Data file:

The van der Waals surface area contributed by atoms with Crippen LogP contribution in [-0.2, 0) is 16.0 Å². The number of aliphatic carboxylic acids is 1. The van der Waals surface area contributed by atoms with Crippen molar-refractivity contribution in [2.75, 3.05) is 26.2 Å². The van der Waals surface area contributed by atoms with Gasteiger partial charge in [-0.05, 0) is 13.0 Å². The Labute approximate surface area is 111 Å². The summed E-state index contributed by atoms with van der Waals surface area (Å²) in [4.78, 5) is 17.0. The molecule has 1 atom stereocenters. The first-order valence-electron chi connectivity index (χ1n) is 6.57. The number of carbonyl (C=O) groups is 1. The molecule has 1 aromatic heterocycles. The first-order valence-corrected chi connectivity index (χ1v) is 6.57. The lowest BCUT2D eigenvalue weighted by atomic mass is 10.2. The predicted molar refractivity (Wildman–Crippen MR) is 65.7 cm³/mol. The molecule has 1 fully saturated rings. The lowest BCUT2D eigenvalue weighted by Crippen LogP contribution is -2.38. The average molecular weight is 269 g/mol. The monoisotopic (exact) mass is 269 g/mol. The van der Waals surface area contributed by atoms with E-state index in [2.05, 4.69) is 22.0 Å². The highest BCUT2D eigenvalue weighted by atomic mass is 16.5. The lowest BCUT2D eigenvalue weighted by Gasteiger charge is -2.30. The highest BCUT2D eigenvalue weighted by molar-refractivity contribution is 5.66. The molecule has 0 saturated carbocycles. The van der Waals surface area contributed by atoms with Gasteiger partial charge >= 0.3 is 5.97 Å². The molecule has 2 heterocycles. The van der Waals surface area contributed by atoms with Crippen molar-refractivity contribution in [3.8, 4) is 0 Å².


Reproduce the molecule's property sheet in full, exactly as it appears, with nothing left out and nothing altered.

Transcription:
The van der Waals surface area contributed by atoms with Crippen LogP contribution in [-0.2, 0) is 16.0 Å². The number of aliphatic carboxylic acids is 1. The van der Waals surface area contributed by atoms with Crippen molar-refractivity contribution in [2.75, 3.05) is 26.2 Å². The van der Waals surface area contributed by atoms with Gasteiger partial charge in [-0.05, 0) is 13.0 Å². The Labute approximate surface area is 111 Å². The summed E-state index contributed by atoms with van der Waals surface area (Å²) in [4.78, 5) is 17.0. The molecule has 1 atom stereocenters. The first-order valence-electron chi connectivity index (χ1n) is 6.57. The number of carbonyl (C=O) groups is 1. The molecule has 1 aromatic heterocycles. The first-order valence-corrected chi connectivity index (χ1v) is 6.57. The lowest BCUT2D eigenvalue weighted by atomic mass is 10.2. The predicted molar refractivity (Wildman–Crippen MR) is 65.7 cm³/mol. The molecule has 1 fully saturated rings. The lowest BCUT2D eigenvalue weighted by Crippen LogP contribution is -2.38. The average molecular weight is 269 g/mol. The monoisotopic (exact) mass is 269 g/mol. The van der Waals surface area contributed by atoms with E-state index in [2.05, 4.69) is 22.0 Å². The highest BCUT2D eigenvalue weighted by atomic mass is 16.5. The lowest BCUT2D eigenvalue weighted by Gasteiger charge is -2.30. The highest BCUT2D eigenvalue weighted by molar-refractivity contribution is 5.66. The molecule has 0 saturated carbocycles. The van der Waals surface area contributed by atoms with Gasteiger partial charge >= 0.3 is 5.97 Å². The molecule has 2 heterocycles. The van der Waals surface area contributed by atoms with Crippen molar-refractivity contribution in [3.8, 4) is 0 Å².